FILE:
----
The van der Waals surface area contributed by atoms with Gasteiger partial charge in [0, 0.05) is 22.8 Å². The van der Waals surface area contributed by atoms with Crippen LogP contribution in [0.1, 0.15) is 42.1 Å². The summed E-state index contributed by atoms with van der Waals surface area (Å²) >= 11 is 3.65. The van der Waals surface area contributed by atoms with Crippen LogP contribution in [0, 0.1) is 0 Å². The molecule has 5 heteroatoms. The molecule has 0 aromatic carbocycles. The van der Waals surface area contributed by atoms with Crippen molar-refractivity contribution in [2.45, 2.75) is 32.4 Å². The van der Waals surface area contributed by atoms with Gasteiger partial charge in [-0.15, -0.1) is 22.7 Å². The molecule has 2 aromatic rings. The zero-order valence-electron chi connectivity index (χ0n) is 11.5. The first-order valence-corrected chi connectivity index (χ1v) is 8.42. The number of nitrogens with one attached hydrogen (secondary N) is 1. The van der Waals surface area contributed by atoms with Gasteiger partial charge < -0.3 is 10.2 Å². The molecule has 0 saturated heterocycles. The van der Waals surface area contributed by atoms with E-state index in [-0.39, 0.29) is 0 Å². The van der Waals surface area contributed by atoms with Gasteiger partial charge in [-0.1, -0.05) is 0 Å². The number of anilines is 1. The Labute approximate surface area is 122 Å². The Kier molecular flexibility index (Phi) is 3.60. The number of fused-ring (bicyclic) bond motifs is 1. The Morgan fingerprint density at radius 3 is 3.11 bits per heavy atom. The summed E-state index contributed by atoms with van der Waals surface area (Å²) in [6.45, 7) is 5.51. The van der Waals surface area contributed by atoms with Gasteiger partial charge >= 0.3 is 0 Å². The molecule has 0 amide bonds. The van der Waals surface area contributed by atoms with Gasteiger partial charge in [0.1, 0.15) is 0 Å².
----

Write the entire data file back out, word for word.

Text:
The van der Waals surface area contributed by atoms with Gasteiger partial charge in [0, 0.05) is 22.8 Å². The van der Waals surface area contributed by atoms with Crippen LogP contribution in [0.1, 0.15) is 42.1 Å². The summed E-state index contributed by atoms with van der Waals surface area (Å²) >= 11 is 3.65. The van der Waals surface area contributed by atoms with Crippen LogP contribution in [0, 0.1) is 0 Å². The molecule has 5 heteroatoms. The molecule has 0 aromatic carbocycles. The van der Waals surface area contributed by atoms with Crippen molar-refractivity contribution in [2.45, 2.75) is 32.4 Å². The van der Waals surface area contributed by atoms with Gasteiger partial charge in [-0.15, -0.1) is 22.7 Å². The molecule has 2 aromatic rings. The zero-order valence-electron chi connectivity index (χ0n) is 11.5. The first-order valence-corrected chi connectivity index (χ1v) is 8.42. The number of nitrogens with one attached hydrogen (secondary N) is 1. The van der Waals surface area contributed by atoms with Gasteiger partial charge < -0.3 is 10.2 Å². The molecule has 0 saturated heterocycles. The van der Waals surface area contributed by atoms with E-state index in [-0.39, 0.29) is 0 Å². The van der Waals surface area contributed by atoms with Gasteiger partial charge in [-0.1, -0.05) is 0 Å². The number of anilines is 1. The Labute approximate surface area is 122 Å². The Kier molecular flexibility index (Phi) is 3.60. The number of fused-ring (bicyclic) bond motifs is 1. The Morgan fingerprint density at radius 3 is 3.11 bits per heavy atom. The summed E-state index contributed by atoms with van der Waals surface area (Å²) in [6.45, 7) is 5.51. The van der Waals surface area contributed by atoms with Gasteiger partial charge >= 0.3 is 0 Å². The molecule has 0 amide bonds. The van der Waals surface area contributed by atoms with Gasteiger partial charge in [0.1, 0.15) is 0 Å².